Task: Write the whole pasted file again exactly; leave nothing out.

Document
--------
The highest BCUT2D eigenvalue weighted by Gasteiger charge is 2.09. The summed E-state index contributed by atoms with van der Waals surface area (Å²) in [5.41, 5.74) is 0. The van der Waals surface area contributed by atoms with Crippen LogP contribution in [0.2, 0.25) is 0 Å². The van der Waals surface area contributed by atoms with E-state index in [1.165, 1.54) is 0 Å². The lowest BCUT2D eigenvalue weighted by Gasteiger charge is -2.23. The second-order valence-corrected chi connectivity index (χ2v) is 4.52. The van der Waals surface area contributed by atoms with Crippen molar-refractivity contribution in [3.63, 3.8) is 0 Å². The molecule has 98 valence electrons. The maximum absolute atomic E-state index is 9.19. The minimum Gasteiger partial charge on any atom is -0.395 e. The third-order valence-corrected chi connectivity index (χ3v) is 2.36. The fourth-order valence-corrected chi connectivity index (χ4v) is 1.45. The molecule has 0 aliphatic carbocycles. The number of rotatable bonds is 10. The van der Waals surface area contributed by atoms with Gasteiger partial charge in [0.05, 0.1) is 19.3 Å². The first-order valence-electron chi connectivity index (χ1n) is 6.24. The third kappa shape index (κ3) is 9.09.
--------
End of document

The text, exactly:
The highest BCUT2D eigenvalue weighted by Gasteiger charge is 2.09. The summed E-state index contributed by atoms with van der Waals surface area (Å²) in [5.41, 5.74) is 0. The van der Waals surface area contributed by atoms with Crippen LogP contribution in [0.2, 0.25) is 0 Å². The van der Waals surface area contributed by atoms with E-state index in [1.165, 1.54) is 0 Å². The lowest BCUT2D eigenvalue weighted by Gasteiger charge is -2.23. The second-order valence-corrected chi connectivity index (χ2v) is 4.52. The van der Waals surface area contributed by atoms with Crippen molar-refractivity contribution in [3.63, 3.8) is 0 Å². The molecule has 98 valence electrons. The maximum absolute atomic E-state index is 9.19. The minimum Gasteiger partial charge on any atom is -0.395 e. The third-order valence-corrected chi connectivity index (χ3v) is 2.36. The fourth-order valence-corrected chi connectivity index (χ4v) is 1.45. The molecule has 0 aliphatic carbocycles. The number of rotatable bonds is 10. The van der Waals surface area contributed by atoms with Gasteiger partial charge in [0.05, 0.1) is 19.3 Å². The first-order valence-electron chi connectivity index (χ1n) is 6.24. The third kappa shape index (κ3) is 9.09.